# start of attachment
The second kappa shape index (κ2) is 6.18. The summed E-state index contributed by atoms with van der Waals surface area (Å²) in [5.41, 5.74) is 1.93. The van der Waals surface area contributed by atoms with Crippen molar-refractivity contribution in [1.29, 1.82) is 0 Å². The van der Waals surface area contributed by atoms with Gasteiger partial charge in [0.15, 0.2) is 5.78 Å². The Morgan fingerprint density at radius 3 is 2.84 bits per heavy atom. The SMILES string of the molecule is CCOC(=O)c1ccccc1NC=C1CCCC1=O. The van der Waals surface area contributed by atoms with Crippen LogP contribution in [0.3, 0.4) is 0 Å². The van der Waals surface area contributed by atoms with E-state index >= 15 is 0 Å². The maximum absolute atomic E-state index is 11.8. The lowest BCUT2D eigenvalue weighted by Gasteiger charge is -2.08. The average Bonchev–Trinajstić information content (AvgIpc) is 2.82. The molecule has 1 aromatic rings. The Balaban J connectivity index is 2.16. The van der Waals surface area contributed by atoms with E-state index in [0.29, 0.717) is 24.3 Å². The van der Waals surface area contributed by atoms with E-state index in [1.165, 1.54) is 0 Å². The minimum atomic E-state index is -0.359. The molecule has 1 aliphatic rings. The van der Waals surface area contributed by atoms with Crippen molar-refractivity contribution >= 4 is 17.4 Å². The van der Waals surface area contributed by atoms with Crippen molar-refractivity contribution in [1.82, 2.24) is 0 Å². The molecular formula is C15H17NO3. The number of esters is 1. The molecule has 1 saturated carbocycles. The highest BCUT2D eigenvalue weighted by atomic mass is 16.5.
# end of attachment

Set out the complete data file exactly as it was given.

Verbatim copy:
The second kappa shape index (κ2) is 6.18. The summed E-state index contributed by atoms with van der Waals surface area (Å²) in [5.41, 5.74) is 1.93. The van der Waals surface area contributed by atoms with Crippen molar-refractivity contribution in [1.29, 1.82) is 0 Å². The van der Waals surface area contributed by atoms with Gasteiger partial charge in [0.15, 0.2) is 5.78 Å². The Morgan fingerprint density at radius 3 is 2.84 bits per heavy atom. The SMILES string of the molecule is CCOC(=O)c1ccccc1NC=C1CCCC1=O. The van der Waals surface area contributed by atoms with Crippen LogP contribution in [0.3, 0.4) is 0 Å². The van der Waals surface area contributed by atoms with E-state index >= 15 is 0 Å². The maximum absolute atomic E-state index is 11.8. The lowest BCUT2D eigenvalue weighted by Gasteiger charge is -2.08. The average Bonchev–Trinajstić information content (AvgIpc) is 2.82. The molecule has 1 aromatic rings. The Balaban J connectivity index is 2.16. The van der Waals surface area contributed by atoms with E-state index in [0.29, 0.717) is 24.3 Å². The van der Waals surface area contributed by atoms with E-state index in [1.165, 1.54) is 0 Å². The minimum atomic E-state index is -0.359. The molecule has 1 aliphatic rings. The van der Waals surface area contributed by atoms with Crippen molar-refractivity contribution >= 4 is 17.4 Å². The van der Waals surface area contributed by atoms with Crippen molar-refractivity contribution in [1.82, 2.24) is 0 Å². The molecular formula is C15H17NO3. The number of esters is 1. The molecule has 1 saturated carbocycles. The highest BCUT2D eigenvalue weighted by atomic mass is 16.5.